There has also been a huge shift in how companies actually create value. It used to be that the majority of corporate value sat in things like buildings, machinery, and assets - now an estimated 85% of the S&P 500 is in intangible factors like culture, data, reputation, and public trust. These are all abstract elements that are challenging to measure, but one of the reasons ESG is growing so fast is that a much tighter connection between financial results, the approaches businesses take to those things, and how the public sees you, has emerged.
Social media can help us to see this more clearly. It used to be that a company could project a message about who they were and what they stood for, and it would be passively absorbed by the consumer. Now consumers are armed with Twitter they can intercept that messaging, and thus the way businesses interact with society has fundamentally changed. Culture is the most visible expression of that, but it’s not the only one.
What trends in the landscape do you think are likely to become more urgent over the next few years?
The most obvious ones are the tragedies of the commons; climate change being the most obvious example, followed by inequality and public health, these large social crises that are becoming increasingly prevalent. These have happened to occur alongside a general loss of faith in the government’s ability to address societal problems, and I think that is in part why people are turning to business – it's a result of government failure.
The next question that will arise is what businesses have also done to contribute to that failure. One huge issue is tax avoidance and lobbying, seemingly a ticking time bomb that will inevitably gain a lot more traction. Glossy brochures describing all the excellent things people are doing for corporate responsibility will no longer be enough when tax avoidance and lobbying are pushed to the forefront.
The very way we approach this stuff will become an emerging trend. Interestingly, in terms of ESG ratings, there is an almost perfect inverse correlation with companies that score highly and companies that don’t pay any tax; even the way we are measuring corporate responsibility at the moment fails to reflect what is most important.
What would your advice be for clients on what they measure and how they measure it? Could you tell us a little about how companies might communicate what they’re doing?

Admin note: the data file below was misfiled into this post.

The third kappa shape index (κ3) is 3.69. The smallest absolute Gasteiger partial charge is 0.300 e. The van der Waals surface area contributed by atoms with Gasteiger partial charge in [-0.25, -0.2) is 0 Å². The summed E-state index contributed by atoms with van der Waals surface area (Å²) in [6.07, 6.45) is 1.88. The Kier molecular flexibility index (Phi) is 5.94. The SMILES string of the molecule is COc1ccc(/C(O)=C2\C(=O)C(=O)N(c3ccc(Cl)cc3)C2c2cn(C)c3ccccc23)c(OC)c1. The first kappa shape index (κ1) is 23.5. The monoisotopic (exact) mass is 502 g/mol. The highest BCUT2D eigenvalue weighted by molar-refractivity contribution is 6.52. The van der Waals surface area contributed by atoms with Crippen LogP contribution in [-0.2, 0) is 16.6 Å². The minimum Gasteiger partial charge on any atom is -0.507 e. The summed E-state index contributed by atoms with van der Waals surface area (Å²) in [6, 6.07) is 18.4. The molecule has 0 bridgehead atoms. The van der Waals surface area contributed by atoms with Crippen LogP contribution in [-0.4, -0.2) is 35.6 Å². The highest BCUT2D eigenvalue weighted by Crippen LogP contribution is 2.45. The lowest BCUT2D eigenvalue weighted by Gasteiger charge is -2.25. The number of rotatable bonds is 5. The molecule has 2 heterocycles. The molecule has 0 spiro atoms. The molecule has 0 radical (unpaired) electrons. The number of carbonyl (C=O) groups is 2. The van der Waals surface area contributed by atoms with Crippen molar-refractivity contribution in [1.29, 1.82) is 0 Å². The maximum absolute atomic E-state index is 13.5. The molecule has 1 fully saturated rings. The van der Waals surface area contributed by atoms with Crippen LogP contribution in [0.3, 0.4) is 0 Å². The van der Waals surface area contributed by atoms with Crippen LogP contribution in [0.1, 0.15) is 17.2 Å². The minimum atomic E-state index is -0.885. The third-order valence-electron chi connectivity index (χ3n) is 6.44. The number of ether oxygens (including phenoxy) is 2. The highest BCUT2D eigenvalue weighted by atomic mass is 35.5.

People often compare ESG at the moment to accounting in the 1930s, the idea that ‘we haven’t decided on a standard, but when we do everything will be okay’ - I’m afraid ESG is significantly more complicated than financial accounting, and I’m not sure how close we are to getting it right.I understand why people think this type of performance needs to be quantified, but it often has the unintended consequence of companies becoming obsessed with a score, and subsequently missing the point.
The other issue is that even if metrics are your starting point - let’s say SASB - there will still be thirty issues that your industry has to deal with. Given the constant spotlight on hypocrisy, it’s not realistic to think anyone can take substantial and effective measures to address every single one of them. Business is business, and that will always be the priority.
I wrote about this in the Wall Street Journal - the list of issues relevant to your industry will be huge, and you do need to be prepared with a reaction to all of them, but I always advise companies to pick a maximum of three to really working on. For those, make sure you are able to tell a consistent story about your metrics, political financing across the business, and where you are taking things next. You cannot do that for thirty plus issues – of course be prepared for Twitter blow-ups, but figure out what things are actually relevant to your business, and where you can make real impact. Pile your energy into the issues that stake holders, employers, and managers all agree on.
Where do you think the ultimate motivation is coming for this new interest in ESG?
The real change over the last few years is investor interest. I’ve spoken to many companies – most often the sustainability team who agree on this stuff already – that have said since 2018 there’s been a dramatic increase in CEOs and investor relation teams wanting evidence of ESG.